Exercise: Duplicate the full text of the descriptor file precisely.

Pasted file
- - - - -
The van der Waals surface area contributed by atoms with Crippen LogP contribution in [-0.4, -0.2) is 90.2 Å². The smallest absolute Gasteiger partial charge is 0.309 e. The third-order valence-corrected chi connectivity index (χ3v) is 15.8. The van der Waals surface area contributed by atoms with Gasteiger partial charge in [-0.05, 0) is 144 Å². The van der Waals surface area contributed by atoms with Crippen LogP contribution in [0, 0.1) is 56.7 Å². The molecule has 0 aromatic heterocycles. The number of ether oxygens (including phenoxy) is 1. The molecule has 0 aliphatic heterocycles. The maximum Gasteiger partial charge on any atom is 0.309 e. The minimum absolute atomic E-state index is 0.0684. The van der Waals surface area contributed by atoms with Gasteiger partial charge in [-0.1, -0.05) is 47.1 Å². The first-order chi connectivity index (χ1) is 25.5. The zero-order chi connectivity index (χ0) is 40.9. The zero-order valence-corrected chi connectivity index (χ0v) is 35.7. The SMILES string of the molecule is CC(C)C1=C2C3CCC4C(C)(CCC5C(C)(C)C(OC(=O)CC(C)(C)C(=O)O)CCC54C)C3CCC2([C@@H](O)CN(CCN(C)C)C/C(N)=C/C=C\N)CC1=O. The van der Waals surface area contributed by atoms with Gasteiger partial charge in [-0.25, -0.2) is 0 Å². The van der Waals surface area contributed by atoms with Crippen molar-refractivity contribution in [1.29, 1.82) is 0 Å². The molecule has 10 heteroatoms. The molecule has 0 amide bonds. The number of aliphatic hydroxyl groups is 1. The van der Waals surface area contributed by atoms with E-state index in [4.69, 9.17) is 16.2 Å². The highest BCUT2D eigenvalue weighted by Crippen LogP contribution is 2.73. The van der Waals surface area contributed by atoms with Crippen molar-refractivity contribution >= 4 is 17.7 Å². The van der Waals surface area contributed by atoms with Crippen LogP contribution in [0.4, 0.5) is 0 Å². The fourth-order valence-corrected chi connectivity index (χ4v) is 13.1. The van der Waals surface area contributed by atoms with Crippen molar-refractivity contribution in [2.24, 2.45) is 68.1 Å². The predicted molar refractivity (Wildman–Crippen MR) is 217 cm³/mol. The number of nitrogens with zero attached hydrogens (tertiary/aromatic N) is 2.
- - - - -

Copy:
The van der Waals surface area contributed by atoms with Crippen LogP contribution in [-0.4, -0.2) is 90.2 Å². The smallest absolute Gasteiger partial charge is 0.309 e. The third-order valence-corrected chi connectivity index (χ3v) is 15.8. The van der Waals surface area contributed by atoms with Gasteiger partial charge in [-0.05, 0) is 144 Å². The van der Waals surface area contributed by atoms with Crippen LogP contribution in [0, 0.1) is 56.7 Å². The molecule has 0 aromatic heterocycles. The number of ether oxygens (including phenoxy) is 1. The molecule has 0 aliphatic heterocycles. The maximum Gasteiger partial charge on any atom is 0.309 e. The minimum absolute atomic E-state index is 0.0684. The van der Waals surface area contributed by atoms with Gasteiger partial charge in [-0.1, -0.05) is 47.1 Å². The first-order chi connectivity index (χ1) is 25.5. The zero-order chi connectivity index (χ0) is 40.9. The zero-order valence-corrected chi connectivity index (χ0v) is 35.7. The SMILES string of the molecule is CC(C)C1=C2C3CCC4C(C)(CCC5C(C)(C)C(OC(=O)CC(C)(C)C(=O)O)CCC54C)C3CCC2([C@@H](O)CN(CCN(C)C)C/C(N)=C/C=C\N)CC1=O. The van der Waals surface area contributed by atoms with Gasteiger partial charge in [-0.25, -0.2) is 0 Å². The van der Waals surface area contributed by atoms with Crippen molar-refractivity contribution in [1.29, 1.82) is 0 Å². The molecule has 10 heteroatoms. The molecule has 0 amide bonds. The number of aliphatic hydroxyl groups is 1. The van der Waals surface area contributed by atoms with E-state index in [4.69, 9.17) is 16.2 Å². The highest BCUT2D eigenvalue weighted by Crippen LogP contribution is 2.73. The van der Waals surface area contributed by atoms with Crippen molar-refractivity contribution >= 4 is 17.7 Å². The van der Waals surface area contributed by atoms with Crippen LogP contribution in [0.4, 0.5) is 0 Å². The fourth-order valence-corrected chi connectivity index (χ4v) is 13.1. The van der Waals surface area contributed by atoms with Crippen molar-refractivity contribution in [2.24, 2.45) is 68.1 Å². The predicted molar refractivity (Wildman–Crippen MR) is 217 cm³/mol. The number of nitrogens with zero attached hydrogens (tertiary/aromatic N) is 2.